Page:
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VCU Rams1

VCU, which boasts the nation's 12th-best ERA, is set to face Miami, the country's highest-scoring offense, in Super Regional play.

VCU, which boasts the nation’s 12th-best ERA, is set to face Miami, the country’s highest-scoring offense, in Super Regional play.

RICHMOND, Va. – VCU says it won’t be intimidated when the Rams meet storied Miami Friday in Coral Gables. It’s not for a lack of qualifications on Miami’s part. The Hurricanes (47-15) are the NCAA Tournament’s No. 5 overall seed and have reached the postseason 42 consecutive years.

But VCU, riding a wave of confidence, has won 14 of 15 games. The Rams are fresh off upsets, as the No. 4 seed, of top-seeded Dallas Baptist and Oregon State in the regional round. VCU players say they’re ready to keep the program’s historic run alive.

“Our confidence is as high as it’s been throughout the year,” says VCU third baseman Matt Davis. “We feel like we can compete against any team in the nation.”

The Hurricanes will certainly test that notion. In addition to hosting this weekend’s Super Regional at Mark Light Field, the Hurricanes boast an offense that includes David Thompson, who leads the nation in both home runs (19) and RBIs (85). As a team, the Hurricanes are scoring an NCAA-best 8.5 runs per game and rank fifth nationally in batting average (.314).

Miami’s offense will be an intriguing test for VCU’s dynamic pitching staff, which ranks 12th nationally in ERA (2.86).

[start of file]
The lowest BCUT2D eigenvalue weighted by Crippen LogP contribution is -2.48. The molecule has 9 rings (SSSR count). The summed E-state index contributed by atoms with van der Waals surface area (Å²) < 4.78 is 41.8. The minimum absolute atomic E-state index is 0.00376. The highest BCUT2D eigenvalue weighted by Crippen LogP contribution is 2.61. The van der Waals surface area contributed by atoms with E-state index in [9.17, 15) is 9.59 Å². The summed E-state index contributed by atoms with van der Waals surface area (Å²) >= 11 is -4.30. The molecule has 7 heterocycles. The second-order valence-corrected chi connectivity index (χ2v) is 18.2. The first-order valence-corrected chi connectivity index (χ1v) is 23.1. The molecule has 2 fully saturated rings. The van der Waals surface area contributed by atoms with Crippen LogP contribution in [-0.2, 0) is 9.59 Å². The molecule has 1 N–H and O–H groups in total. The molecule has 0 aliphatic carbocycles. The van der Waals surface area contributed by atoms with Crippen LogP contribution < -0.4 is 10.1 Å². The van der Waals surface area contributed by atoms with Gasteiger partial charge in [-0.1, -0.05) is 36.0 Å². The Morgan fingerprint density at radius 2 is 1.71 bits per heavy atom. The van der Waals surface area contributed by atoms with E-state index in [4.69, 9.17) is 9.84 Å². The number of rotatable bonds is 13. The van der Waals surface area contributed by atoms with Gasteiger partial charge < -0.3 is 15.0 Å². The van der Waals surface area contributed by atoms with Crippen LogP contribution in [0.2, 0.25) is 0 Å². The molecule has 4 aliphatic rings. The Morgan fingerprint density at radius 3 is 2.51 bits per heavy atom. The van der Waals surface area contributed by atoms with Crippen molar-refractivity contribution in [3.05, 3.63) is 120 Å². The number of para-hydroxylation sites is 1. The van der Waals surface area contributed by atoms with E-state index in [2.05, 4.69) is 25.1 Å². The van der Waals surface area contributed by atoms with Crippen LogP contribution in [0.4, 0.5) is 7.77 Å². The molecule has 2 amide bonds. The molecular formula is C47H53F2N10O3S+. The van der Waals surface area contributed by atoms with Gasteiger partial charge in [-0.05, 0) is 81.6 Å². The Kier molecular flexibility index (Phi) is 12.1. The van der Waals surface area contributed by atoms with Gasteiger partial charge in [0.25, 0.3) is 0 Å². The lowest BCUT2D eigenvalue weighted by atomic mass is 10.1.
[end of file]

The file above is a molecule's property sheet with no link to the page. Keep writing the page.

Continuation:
“[Miami’s] reputation kind of does speak for itself. We know the numbers down there. We know they were a one-seed, hosting a regional,” says left-handed pitcher Heath Dwyer, who is 10-2 with 2.85 ERA. “But we’ve been an underdog through this whole NCAA Tournament. We beat the No. 1 seed [in our region] Dallas Baptist. We beat them twice, and we really feel like we can beat anybody, and we’re ready to play Miami. We’re not scared. We’re just as competitive of a team, and I think we’re ready to embrace the challenge.



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VCU Rams1

Former Temple outfielder Jimmy Kerrigan is batting .290 with 22 RBIs for VCU this season.

Former Temple outfielder Jimmy Kerrigan is batting .290 with 22 RBIs for VCU this season.

RICHMOND, Va. – Jimmy Kerrigan is in a good place.

The chaotic terminals of Atlanta’s Hartsfield-Jackson International Airport, one of the world’s busiest, cannot dampen the mood of the VCU outfielder. This time tomorrow, he’ll be in Miami, preparing for the Rams’ unprecedented NCAA Super Regional appearance.

“We’re confident as ever,” he coos in his South Philadelphia brogue.

The source of Kerrigan’s confidence is the aligned arc of his and VCU’s seasons, which have reached historic levels. As he’s found comfort as a Ram, so too has this team, which has won 14 of 15 games to capture both the Atlantic 10 Championship and an NCAA Regional for the first time.

Kerrigan certainly played his part in VCU’s stunning turnaround. The junior transfer is batting .290 this season with three home runs and 22 RBIs. He leads the team in on-base-percentage (.429) and has cemented himself as the team’s starting right fielder. He batted .417 (5-of-12) in four games to help spur VCU to the Dallas Regional crown.

A month ago, Kerrigan wondered if the Rams would even qualify for the A-10 Tournament before summoning a 13-game win streak. But that’s nothing compared to how Kerrigan felt last December, when a red balance sheet and a shift in philosophy killed the first Division I program to believe in him.

Kerrigan grew up within walking distance of the South Philadelphia Sports Complex, a concrete sprawl that hugs Route 95 and serves as home to the city’s holy quartet of professional teams, the Phillies, Eagles, Flyers and Sixers.

Although a hard-nosed standout for Neumann-Goretti High School, Kerrigan was lightly recruited. When new Temple Head Coach Ryan Wheeler dangled a scholarship, Kerrigan’s only Division I offer, he was happy to accept. A home-cooked meal was only 20 minutes from campus.


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